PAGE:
A SHOCKED animal welfare inspector discovered a dog at a Poole home in the worst state he had seen in his 10 years in the job, a court was told.

RSPCA inspector Patrick Bailey was called to the address in Dewlish Close by Clare Hawkins who had serious concerns for the family’s dog, Honey.

On arrival, he found the alarming sight of the animal motionless on the floor, with the first impression that the dog looked dead.

The 19-year-old animal was rushed to vets, who confirmed Honey’s stricken state.

The tan and white bitch had to be put down after a prolonged period of suffering of at least three months.

Clare Louise Hawkins, 27, and her mother Christine Jane Hawkins, 62, both of Dewlish Close, Poole, appeared at Poole Magistrates’ Court on Wednesday and were banned from keeping any animal for five years after admitting charges of causing unnecessary suffering to a protected animal over a three-month period last year.

Prosecuting for the RSPCA, Matthew Knight told the court Mr Bailey visited the family home on October 10, 2019. A statement from the inspector described the animal as the “skinniest living dog” he had seen, with every bone in its body clearly visible.

Honey was taken to the vet, who identified kidney disease, as well as dental, claw and conjunctivitis issues.

Mr Knight said records showed Honey had not been to the vet since 2007, adding “it was obvious this dog needed help”.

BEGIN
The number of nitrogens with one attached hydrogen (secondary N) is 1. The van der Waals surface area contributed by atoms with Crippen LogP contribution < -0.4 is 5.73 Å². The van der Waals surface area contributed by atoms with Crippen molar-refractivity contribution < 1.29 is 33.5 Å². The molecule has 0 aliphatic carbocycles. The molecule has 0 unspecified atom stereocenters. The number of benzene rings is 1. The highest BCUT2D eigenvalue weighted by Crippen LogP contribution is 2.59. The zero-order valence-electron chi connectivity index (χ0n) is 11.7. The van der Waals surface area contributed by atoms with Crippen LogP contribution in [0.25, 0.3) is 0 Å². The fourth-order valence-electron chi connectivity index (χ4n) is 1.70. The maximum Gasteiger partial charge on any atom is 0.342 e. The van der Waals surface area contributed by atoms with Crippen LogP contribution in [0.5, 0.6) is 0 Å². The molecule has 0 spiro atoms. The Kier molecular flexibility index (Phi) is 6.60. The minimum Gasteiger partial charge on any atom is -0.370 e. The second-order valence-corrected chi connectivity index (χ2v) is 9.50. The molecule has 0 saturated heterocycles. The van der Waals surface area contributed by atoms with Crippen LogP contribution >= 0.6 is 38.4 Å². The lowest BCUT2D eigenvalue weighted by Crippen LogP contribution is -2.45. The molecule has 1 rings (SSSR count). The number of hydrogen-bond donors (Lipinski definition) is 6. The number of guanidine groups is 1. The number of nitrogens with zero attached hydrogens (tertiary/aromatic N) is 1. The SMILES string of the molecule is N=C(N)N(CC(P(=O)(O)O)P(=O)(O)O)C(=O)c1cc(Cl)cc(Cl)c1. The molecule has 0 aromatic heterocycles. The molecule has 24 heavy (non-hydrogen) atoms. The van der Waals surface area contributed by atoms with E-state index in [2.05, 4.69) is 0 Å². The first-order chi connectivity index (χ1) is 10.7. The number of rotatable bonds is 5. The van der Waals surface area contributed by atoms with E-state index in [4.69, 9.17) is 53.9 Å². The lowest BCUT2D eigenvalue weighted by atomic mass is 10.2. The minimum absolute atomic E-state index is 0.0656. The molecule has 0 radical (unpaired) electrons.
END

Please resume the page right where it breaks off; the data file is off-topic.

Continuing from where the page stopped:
The dog had been with the family since it was a puppy, with Clare Hawkins being aged around seven at the time when they first got the pet.

Graphic images shown in court highlighted the dog’s poor health.

Ben Schofield, mitigating on behalf of Christine Hawkins, said the mother had been struggling to accept that she allowed Honey to suffer.

“It was an incompetence by Ms Hawkins to not properly care for the animal,” said Mr Schofield.

Mark Price, mitigating for Clare Hawkins, said she broke down in tears when being interviewed and had tried to get help for Honey.

Before she contacted the RSPCA, she attempted to get assistance from the People’s Dispensary for Sick Animals (PDSA) but the charity said they needed to see proof of her mother’s benefit top up before they could provide support, the court was told.

Mr Price said when Clare Hawkins got home from work one day and discovered the dog could not stand, she spent the night by its side. She spoke to a friend who is a vet and they advised her to call the RSPCA.

“She did the best she could for the dog but in an incompetent way,” said Mr Price.

Magistrate Ian Kendall said: “The photographs say it all. Absolutely appalling treatment of a poor, defenceless animal.”

Both defendants were ordered to pay £300 costs and a £90 victim surcharge.

Christine Hawkins was order to complete 120 hours of unpaid community work and Clare Hawkins was ordered to complete 60 hours of unpaid community work.